We took our walk (stopping to admire the crashing waves, two more breaching dolphins, and some young artist’s line drawing in the sand of an ejaculating penis) and returned to the release site just in time to gather up with the observers (including members of a girl scout troop who had sponsored one of the sea lions’ treatment and rehab— thank you!). A couple of golf carts brought down big dog crates, each one with a young sea lion inside. The crates were removed from the carts and set up on the beach so that they opened down toward the water. A volunteer asked us to stay quiet until the animals reached the sea, so that they would not be more scared or confused. And then another volunteer opened the crate gates, and we waited. The sea lions poked their noses out, testing: do we really get to come out now? They took their time, inching forward, until they were sure that no one was going to stop them — and then they raced down the beach to the water, seemingly so joyful when they hit their home and began to cascade up and down, riding the same waves that had cradled our own bodies. They pushed through the water, and we the gathered humans cheered, watching them as long as we could, until their forms disappeared into the grey.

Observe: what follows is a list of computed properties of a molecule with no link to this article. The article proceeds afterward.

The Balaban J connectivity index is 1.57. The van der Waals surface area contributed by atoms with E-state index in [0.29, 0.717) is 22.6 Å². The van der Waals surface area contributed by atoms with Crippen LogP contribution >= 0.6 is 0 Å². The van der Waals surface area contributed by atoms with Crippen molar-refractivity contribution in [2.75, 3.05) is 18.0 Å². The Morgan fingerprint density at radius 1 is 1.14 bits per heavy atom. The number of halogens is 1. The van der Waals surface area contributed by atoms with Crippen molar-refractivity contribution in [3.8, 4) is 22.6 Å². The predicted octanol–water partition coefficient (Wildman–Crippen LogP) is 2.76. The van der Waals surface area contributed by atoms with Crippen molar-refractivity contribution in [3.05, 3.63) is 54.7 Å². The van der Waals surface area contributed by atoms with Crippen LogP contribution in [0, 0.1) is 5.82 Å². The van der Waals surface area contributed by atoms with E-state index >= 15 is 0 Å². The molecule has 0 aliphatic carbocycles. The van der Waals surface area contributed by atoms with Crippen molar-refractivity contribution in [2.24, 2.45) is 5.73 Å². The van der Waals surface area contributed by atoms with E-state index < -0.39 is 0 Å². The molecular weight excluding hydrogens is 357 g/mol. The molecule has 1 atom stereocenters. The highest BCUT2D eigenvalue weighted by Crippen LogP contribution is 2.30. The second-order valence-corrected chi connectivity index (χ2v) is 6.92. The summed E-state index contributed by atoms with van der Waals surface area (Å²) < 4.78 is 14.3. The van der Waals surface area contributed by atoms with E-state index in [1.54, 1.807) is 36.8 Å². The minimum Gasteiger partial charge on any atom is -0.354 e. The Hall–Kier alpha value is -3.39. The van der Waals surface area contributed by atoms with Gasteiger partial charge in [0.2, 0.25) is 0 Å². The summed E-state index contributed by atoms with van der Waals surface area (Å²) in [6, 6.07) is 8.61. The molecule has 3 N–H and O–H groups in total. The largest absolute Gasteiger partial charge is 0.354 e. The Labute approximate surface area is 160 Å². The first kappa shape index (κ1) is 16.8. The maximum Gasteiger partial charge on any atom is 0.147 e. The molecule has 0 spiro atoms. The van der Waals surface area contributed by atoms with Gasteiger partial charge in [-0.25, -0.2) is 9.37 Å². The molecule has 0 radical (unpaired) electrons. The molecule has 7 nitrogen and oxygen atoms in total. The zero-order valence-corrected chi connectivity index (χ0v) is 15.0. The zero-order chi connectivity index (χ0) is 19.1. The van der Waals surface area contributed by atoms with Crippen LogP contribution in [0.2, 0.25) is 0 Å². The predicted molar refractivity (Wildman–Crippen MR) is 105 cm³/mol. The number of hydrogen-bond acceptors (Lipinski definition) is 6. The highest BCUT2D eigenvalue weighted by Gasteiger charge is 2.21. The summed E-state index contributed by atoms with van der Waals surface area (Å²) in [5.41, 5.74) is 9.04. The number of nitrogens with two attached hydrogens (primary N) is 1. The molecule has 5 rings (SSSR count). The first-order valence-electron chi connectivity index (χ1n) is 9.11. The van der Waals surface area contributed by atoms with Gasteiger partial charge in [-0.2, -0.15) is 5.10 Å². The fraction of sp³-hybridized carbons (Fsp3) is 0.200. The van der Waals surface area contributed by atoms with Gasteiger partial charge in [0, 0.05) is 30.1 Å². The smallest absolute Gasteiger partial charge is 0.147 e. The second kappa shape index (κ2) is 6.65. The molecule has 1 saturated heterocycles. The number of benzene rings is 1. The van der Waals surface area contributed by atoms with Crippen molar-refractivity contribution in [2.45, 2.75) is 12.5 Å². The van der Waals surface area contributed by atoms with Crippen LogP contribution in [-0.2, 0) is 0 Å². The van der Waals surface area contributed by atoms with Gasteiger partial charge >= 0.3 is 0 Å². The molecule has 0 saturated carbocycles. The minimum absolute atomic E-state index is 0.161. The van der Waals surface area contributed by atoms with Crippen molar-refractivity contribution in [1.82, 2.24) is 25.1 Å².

I wept as I watched them go (and again when I watched the video this morning), so grateful they were home, and so grateful for the volunteers’ hard work and emotional labor. What a thing, to work so hard with an animal and then watch it disappear.

What a thing, to be reminded that we humans do have the capacity to care so deeply for one another and for other beings, if only we can allow ourselves to be vulnerable enough to show it. To have the seduction of apathy and ennui and easy sarcasm and irony challenged in this way. Real change happens when we are real with ourselves and each other, when we risk unplugging ourselves from the information onslaught long enough to remember what authentic human embodiment and connection feels like.

This is what I have today. Keep writing, and talk to the animals, too, whenever you can. I think they help us learn better how to be human.